Metaphors in pastoral care and counseling : utilizing the therapeutic model of David Grove
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This paper offers a method for pastoral counselors to utilize in healing individual and corporate anxiety. The model uses the modern therapeutic technique of Dr. David Grove in conjunction with the biblical psalms of lament.
David Grove maintains that people use metaphors to describe past traumatic experiences, and that these metaphors provide the key for healing these wounds, or the "wounded child within," in the past where they first occurred. Grove's therapeutic process emphasizes careful attention to the office setting, healing the wounded child within in the past, allowing the client's use of metaphor to express the trauma, and strict regard to the "clean" language used by the therapist. Grove also contends that the wounded child within is "frozen" in time, and the therapist must help guide the client through and beyond that experience so that healing may occur. This is achieved through an u nderstanding of the information stored in the child within, the memories which describe the environment outside the child's body, and the bodily boundaries described in metaphors.
The psalms of lament provide a biblical basis to support and guide both individual and corporate metaphorical healing. These psalms first allowed the Hebrews to voice their pain to God, and through that venting to be healed. The same can be true for the believing community. The psalmist offered a plea describing the pain and suffering God's people had endured, then demanded God's grace and healing. After expressing their anxiety, the community praised God for God's goodness.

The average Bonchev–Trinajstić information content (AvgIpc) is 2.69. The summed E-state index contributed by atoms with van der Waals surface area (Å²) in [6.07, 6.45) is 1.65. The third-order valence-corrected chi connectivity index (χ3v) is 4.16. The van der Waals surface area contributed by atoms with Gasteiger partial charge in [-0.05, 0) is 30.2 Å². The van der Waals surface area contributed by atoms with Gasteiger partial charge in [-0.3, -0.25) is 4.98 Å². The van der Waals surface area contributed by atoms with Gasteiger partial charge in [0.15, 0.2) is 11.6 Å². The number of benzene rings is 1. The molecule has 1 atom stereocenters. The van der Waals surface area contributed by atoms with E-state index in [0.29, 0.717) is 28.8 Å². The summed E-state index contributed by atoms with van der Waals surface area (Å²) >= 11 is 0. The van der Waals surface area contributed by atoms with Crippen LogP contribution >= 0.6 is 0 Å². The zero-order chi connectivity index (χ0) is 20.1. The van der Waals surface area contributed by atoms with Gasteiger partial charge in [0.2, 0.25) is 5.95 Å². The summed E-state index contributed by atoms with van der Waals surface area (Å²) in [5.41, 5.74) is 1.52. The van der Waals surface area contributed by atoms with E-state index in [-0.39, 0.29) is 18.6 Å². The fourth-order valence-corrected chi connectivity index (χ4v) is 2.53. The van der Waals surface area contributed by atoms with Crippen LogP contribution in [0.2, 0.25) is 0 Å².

The similarities between Grove's therapeutic method and the psalms of lament deal more with form than content. Both express a desire to heal the hurts of the past, hurts that are described in metaphorical terms. Both seek consolation and justice through the evolution of metaphors within the bodily and environmental constraints. Both move beyond that pain to a place of comfort and healing.
This joint healing method may be used by pastoral counselors in both corporate and individual ministry. A congregation can benefit from expressing public lament, especially during the "dark" seasons of the church year, transitions, and losses, where it may first seem more appropriate. The structure of worship services can also place more emphasis on lament, then allow the liturgy and prayers to invite healing. Sermons may utilize metaphors to convey the suffering many experience and the healing God's love can bring. A pastoral counselor may make a powerful impact on individuals, couples and small groups by leading them through metaphorical and biblical exercises, expressing pain and working through that pain to find healing.
The church must reclaim its healing ministry. That ministry is rooted in Scripture, which still speaks to the anxiousness of people. The combined therapeutic method of David Grove and the psalms of lament offer a model for voicing that anxiety and enabling healing.